Welcome to Arlene Goldbard’s virtual residency on ‘A Restless Art’, in which she shares her ideas about the values and ethics of participatory arts practice. Between 18 and 22 May 2020, Arlene is publishing guest posts from a text she prepared for artists and students, Each one is short, practical and grounded, drawing on practice developed over many years in the United States. Today sees the last in the series, which you can now download as a complete text by following this link:
- Values and Ethics of Participatory Arts Practice, Arlene Goldbard, (PDF)
You can also download Arlene’s guide to arts work with communities in times of crisis, which also contains further discussion of ethical issues:
- ART BECAME THE OXYGEN: A Guide for Artists, Emergency Management Agencies, Funders, Policy-Makers, and Communities Responding to Natural and Civil Emergencies
The next time you learn of an ethical dilemma or challenge in working with a community, take some time to explore it fully. Singly or in a small group, focus in turn on each of these questions, stopping only when you feel satisfied that you understand the issue in a very full way and feel equipped to work with others on it:
1. What is the issue? Who are the parties in conflict? Describe the issue even-handedly from the perspective of each party, without spinning or favoring any position. Try to describe it such that every person will feel fairly represented (rather than caricatured) by your account of their perspective. What is primary for each party, and what does each party see as secondary or irrelevant?
2. How does the issue look through the lens of your own values and commitments? Do your own feelings lead you to a prefer a particular way of seeing the issue? Is there anything you might be missing because it conflicts with one of your own pet theories or core beliefs?
3. List any and all observations you can make about the issue, going above and beyond whatever has been said by the parties in conflict. Imagine yourself as a visitor from another planet: how does the issue look to your newbie eyes? Does it resemble any other type of situation? What might the people involved be missing? What are their blind spots or biases? Include everything you can think of, even if some of your observations are directly contradictory’ Can you see a way to reframe or redefine the issue so it’s less polarized?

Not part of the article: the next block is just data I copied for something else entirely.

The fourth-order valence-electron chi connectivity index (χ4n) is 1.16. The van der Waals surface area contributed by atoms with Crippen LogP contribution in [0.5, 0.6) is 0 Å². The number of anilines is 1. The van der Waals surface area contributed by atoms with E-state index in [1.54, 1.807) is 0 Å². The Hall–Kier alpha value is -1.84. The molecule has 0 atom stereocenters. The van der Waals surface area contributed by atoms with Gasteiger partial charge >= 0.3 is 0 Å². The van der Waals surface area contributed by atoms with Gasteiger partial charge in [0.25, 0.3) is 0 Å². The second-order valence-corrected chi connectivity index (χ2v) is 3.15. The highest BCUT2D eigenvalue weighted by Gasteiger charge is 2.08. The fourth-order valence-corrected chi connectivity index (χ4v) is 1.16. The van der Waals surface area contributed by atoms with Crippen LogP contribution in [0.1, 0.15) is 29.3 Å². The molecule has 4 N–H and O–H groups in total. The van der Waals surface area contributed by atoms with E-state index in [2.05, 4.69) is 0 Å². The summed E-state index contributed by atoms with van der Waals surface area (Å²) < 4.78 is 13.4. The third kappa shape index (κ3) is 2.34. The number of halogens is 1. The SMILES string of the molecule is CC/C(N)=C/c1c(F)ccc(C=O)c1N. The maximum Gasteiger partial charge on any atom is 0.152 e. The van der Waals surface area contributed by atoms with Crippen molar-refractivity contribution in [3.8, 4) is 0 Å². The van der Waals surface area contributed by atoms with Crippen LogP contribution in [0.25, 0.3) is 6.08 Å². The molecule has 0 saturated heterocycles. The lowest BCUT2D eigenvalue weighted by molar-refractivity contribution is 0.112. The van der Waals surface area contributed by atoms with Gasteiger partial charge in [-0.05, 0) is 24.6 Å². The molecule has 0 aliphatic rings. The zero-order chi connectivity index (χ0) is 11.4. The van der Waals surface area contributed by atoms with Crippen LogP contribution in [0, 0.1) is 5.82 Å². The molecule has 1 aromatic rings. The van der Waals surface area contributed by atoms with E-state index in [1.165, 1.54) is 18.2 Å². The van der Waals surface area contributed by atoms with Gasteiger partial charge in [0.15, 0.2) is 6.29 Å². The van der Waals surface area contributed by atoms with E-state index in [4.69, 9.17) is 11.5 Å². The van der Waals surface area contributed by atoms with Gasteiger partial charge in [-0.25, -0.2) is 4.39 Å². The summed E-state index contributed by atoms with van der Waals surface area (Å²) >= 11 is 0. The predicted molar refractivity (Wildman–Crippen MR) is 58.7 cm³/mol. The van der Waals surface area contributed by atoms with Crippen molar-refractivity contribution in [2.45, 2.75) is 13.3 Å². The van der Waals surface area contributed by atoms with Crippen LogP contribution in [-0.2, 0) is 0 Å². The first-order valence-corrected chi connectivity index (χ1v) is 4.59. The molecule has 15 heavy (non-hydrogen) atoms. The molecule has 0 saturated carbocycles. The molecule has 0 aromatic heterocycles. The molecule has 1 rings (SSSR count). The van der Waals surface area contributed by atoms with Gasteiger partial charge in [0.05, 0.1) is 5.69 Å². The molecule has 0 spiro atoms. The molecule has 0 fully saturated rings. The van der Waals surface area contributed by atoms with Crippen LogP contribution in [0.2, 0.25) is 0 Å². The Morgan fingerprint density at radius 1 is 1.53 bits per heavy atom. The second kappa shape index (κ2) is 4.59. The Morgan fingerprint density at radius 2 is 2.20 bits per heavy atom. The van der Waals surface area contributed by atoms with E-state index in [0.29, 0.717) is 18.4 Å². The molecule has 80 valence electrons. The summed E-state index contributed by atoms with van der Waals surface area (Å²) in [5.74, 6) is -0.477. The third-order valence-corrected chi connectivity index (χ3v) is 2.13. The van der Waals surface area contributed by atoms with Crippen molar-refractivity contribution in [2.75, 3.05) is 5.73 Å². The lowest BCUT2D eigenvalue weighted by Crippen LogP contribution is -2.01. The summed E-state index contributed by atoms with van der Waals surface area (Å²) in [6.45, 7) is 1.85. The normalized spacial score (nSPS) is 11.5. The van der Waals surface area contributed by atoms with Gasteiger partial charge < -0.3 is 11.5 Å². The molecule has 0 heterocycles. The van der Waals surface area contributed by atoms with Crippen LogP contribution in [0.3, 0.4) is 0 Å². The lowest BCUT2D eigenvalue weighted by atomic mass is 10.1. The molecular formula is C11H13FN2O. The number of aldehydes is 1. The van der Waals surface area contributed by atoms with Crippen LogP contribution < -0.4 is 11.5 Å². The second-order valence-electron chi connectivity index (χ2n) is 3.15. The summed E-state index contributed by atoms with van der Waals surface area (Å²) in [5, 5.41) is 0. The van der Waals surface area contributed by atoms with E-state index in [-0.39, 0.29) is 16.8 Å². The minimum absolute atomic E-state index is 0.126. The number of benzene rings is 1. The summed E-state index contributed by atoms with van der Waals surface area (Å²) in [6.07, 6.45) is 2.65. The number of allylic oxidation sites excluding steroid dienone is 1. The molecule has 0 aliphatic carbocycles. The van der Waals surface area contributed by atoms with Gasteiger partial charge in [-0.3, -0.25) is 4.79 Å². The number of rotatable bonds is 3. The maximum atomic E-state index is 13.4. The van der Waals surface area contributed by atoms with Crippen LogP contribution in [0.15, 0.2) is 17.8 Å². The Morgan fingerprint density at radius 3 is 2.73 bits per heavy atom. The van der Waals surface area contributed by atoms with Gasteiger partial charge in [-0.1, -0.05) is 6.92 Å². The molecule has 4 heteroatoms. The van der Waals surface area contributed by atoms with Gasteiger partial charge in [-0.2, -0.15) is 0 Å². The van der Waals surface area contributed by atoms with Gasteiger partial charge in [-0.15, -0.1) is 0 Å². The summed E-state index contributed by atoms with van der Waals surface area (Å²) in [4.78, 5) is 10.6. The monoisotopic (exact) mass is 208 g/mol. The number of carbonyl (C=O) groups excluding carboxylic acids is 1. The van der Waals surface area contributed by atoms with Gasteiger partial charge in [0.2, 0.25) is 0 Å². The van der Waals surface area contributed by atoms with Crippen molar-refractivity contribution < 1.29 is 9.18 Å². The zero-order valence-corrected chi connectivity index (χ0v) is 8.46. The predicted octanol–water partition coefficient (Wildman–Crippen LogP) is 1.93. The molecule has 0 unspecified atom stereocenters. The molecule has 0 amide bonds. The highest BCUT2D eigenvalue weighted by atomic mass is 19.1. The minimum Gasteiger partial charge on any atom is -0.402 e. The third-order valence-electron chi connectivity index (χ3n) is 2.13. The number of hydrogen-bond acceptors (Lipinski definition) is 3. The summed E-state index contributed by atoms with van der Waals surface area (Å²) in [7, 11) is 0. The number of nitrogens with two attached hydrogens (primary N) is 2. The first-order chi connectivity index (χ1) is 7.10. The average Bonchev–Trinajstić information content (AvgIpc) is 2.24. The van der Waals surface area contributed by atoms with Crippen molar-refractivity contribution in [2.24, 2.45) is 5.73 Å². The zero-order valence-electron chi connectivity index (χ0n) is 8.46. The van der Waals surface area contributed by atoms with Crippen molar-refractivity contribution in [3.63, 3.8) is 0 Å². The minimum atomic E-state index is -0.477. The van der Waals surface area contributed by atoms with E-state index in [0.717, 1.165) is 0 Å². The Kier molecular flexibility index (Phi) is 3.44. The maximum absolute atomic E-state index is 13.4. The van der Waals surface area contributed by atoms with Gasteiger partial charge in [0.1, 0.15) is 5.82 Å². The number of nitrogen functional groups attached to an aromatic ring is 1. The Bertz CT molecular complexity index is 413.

4. List all possible resolutions to the situation, whether you like them or not. Consider the implications of each: how each might affect the community, how each might be perceived by the interested parties, how each feels to you when you try it on for size.
5. Finally, spend some time devising ways to share all of this information with the people involved. How can you help ensure that the issues are explored to the fullest in the fairest possible way? This might call on your creative skills: Can you storyboard it? Create a Forum Theatre around it? Create a web dialogue? Call on respected people to represent certain elements of the controversy in a public meeting? Turn it into a spoken-word slam? How can the issue become an opportunity for everyone to learn more, understand each other better, and create the best possible outcome?
Good luck! May you always know who you are, choose your actions with compassion and care, and inspire others to do the same.
Tonight at 5.00pm BST / 10.00am MT Arlene and François will host an online conversation about ethics and the issues raised in these posts. If you would like to join us, please follow this link to register in advance: there is space for up to 100 people.
Four of Arlene’s recent paintings illustrate these posts. This is what she says about them
‘I had been painting others’ portraits when I realised that if I started a series of self-portraits, my sitter would always be available. It came to me to do a series of four: fire, water, earth, air. Fire came first, and with it came the words that appear on the painting: “We burn and are not consumed.” This is an allusion to the burning bush Moses encounters on Mount Sinai. It felt like a message, speaking to me of an elemental fire and also something like the slogan in recent U.S. politics: “Nevertheless, she persisted.” I realized that the painting depicted what is called Gaia in contemporary environmental thought and Shekhina in Hebrew mysticism: the indwelling feminine spirit of the Earth. I decided that the other three would offer aspects of the same enduring determination to heal the Earth. This intention allowed me to paint myself without vanity, because it was precisely the combination of aging face and burning eyes that fit my subject.’Arlene Goldbard